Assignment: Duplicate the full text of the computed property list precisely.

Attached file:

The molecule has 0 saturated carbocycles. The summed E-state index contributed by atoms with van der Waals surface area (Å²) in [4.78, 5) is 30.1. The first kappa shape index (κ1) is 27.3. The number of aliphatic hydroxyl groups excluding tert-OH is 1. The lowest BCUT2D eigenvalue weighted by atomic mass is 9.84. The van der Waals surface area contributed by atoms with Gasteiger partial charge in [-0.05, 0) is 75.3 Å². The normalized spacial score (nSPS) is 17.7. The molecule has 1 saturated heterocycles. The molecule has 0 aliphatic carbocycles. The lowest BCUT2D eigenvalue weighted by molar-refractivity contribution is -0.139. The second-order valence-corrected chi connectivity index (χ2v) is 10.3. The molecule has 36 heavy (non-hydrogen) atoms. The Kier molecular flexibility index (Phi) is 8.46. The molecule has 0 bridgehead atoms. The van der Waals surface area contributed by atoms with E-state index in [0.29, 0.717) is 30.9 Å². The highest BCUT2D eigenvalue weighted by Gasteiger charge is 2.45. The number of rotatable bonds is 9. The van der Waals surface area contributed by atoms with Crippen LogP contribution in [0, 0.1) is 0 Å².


The molecule has 0 saturated carbocycles. The summed E-state index contributed by atoms with van der Waals surface area (Å²) in [4.78, 5) is 30.1. The first kappa shape index (κ1) is 27.3. The number of aliphatic hydroxyl groups excluding tert-OH is 1. The lowest BCUT2D eigenvalue weighted by atomic mass is 9.84. The van der Waals surface area contributed by atoms with Gasteiger partial charge in [-0.05, 0) is 75.3 Å². The normalized spacial score (nSPS) is 17.7. The molecule has 1 saturated heterocycles. The molecule has 0 aliphatic carbocycles. The lowest BCUT2D eigenvalue weighted by molar-refractivity contribution is -0.139. The second-order valence-corrected chi connectivity index (χ2v) is 10.3. The molecule has 36 heavy (non-hydrogen) atoms. The Kier molecular flexibility index (Phi) is 8.46. The molecule has 0 bridgehead atoms. The van der Waals surface area contributed by atoms with E-state index in [0.29, 0.717) is 30.9 Å². The highest BCUT2D eigenvalue weighted by Gasteiger charge is 2.45. The number of rotatable bonds is 9. The van der Waals surface area contributed by atoms with Crippen LogP contribution in [0, 0.1) is 0 Å².